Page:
The skies were sunny and blue over Blue Mountain, and as I drove westward home I got a great series of views of the escarpment from further and further away.
This is the kind of perfect winter's day that you wish the entire season would be like! Great weather to get out and enjoy winter - later on I went cross-country skiing for a couple of hours.
The escarpment curves to the west north of the ski hills I posted pictures of yesterday, and for a short distance the slopes are actually too steep for skiing; then there's another final private club, Georgian Peaks, before you start leaving the mountain behind.
I stopped on the shore of Georgian Bay for a moment to find it frozen as far out as I could see. You can see the escarpment further west in the distance in this photo - that's actually after it has dipped down 40 km. to form the Beaver Valley, and returned to the shoreline just east of Meaford.
I headed west past the last ski hill and it quickly lessened in size behind me.
Shortly I was ten miles away, looking across a farmer's field at the hill in the distance.
And then ten miles further still. But on a day like this, Blue Mountain is a landmark you can see for a long distance around here. And the skies were beautiful too, so....
I went driving east of here to Blue Mountain last week, just seeking pictures on a bright sunny brilliant blue-sky winter's day. I drove past Blue Mountain Resort, the biggest public downhill ski area around here, perhaps the biggest in Ontario. It was certainly crowded, but obviously a lot of people were having fun outdoors in the winter sun.
I was really getting these pictures to show this part of the Niagara Escarpment, a section that is quite unique along the entire length of the escarpment in southern Ontario. The ski slopes are created by the underlying geological formation, the Ordovician Shale, which erodes into the long rolling but fairly gentle slopes.
You can see by the lift line-up how popular the ski hill was on a day like this. This is just a tiny part of the skiing available; they have 42 runs and 14 ski lifts. And I had to crop these two pictures to avoid acres of parking lots in the foreground.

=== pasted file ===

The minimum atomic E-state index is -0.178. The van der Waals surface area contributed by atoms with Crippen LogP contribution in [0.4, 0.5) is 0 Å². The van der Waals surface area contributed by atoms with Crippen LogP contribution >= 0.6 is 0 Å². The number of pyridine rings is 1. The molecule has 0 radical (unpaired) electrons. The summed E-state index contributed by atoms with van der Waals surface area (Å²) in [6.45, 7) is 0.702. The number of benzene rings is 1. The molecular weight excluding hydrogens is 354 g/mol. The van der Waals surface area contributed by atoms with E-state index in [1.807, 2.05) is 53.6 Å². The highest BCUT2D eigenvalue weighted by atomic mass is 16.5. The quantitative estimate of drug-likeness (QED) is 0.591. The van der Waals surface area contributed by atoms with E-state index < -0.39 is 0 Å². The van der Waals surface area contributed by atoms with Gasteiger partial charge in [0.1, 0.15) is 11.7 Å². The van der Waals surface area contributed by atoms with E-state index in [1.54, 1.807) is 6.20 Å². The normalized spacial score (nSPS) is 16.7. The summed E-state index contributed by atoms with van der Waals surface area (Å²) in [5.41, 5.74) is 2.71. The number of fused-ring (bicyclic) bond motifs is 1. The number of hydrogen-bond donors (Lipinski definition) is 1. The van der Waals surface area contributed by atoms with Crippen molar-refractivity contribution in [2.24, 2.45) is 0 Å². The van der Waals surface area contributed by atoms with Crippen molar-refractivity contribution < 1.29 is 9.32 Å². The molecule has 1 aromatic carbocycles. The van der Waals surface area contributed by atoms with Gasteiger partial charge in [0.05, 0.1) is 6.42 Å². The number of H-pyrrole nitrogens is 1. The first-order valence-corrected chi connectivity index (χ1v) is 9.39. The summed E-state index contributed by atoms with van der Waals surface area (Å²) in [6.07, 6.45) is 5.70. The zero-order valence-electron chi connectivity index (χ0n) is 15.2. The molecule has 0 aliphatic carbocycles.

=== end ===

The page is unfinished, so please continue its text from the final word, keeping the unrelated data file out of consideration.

If you look closely you'll see that this is a high speed six-person lift, so in spite of the line-up it goes fairly quickly. I've given up downhill skiing now, finding cross-country skiing more fun and better exercise, with less risk of falling. But when our boys were teenagers we got them into it for awhile. I'm a firm believer that teenage boys need some fairly life-threatening activity to grow up normal!
Further along, one of the other runs was the mogul run. You have to be very good to bounce down these moguls - perhaps you watched it on the Olympics. The Canadian Dufour-Lapointe sisters from Montreal won both Gold and Silver in this event.
There certainly weren't the crowds on this hill or this lift compared to the other one above! I did go back and take lessons in my 40's, trying to keep up with the boys, but they left me behind quickly! But there were a lot of people having fun outdoors at Blue on this sunny day.
Today I saw my first ever Snowy Owl! I've done a fair bit of birding over the years, and my mother was an avid birder. I've heard about Snowy Owls moving south where we can see them for decades, but never spotted one. But today I finally saw one - for me, that's one of my most memorable bird sightings ever.
I'd read in several places about the 'irruption' of snowy owls moving south this year, and saw pictures on several other blogs, and I kept my eyes open, with no luck. But I ran into a local birder I know a week or two ago, and she told me where to go looking.
A friend and I had planned to go out snowshoeing, but it was a bitter cold day with a wind, so we decided to go owl hunting and have a coffee instead. We drove to the suggested spots, and there we spotted one!
It was just sitting on the high roof of a house, huddled down out of the
wind on a very cold day with a wind chill, and I had to shoot into the
sun. Except for swivelling its head, it didn't move.
With one swivel it did seem to be looking down at us though. I've cropped these photos in further and further, and in spite of them being rather ordinary photos, I'm thrilled! I think I should take up more wildlife photography.
We had a really nice visit with two of the three horses for a few moments. They seemed a little shy, but then they probably hadn't had much human contact for awhile. Once they came over they were sniffing around to see if either of us had treats hidden in my camera, on our snowshoes, or in our jackets.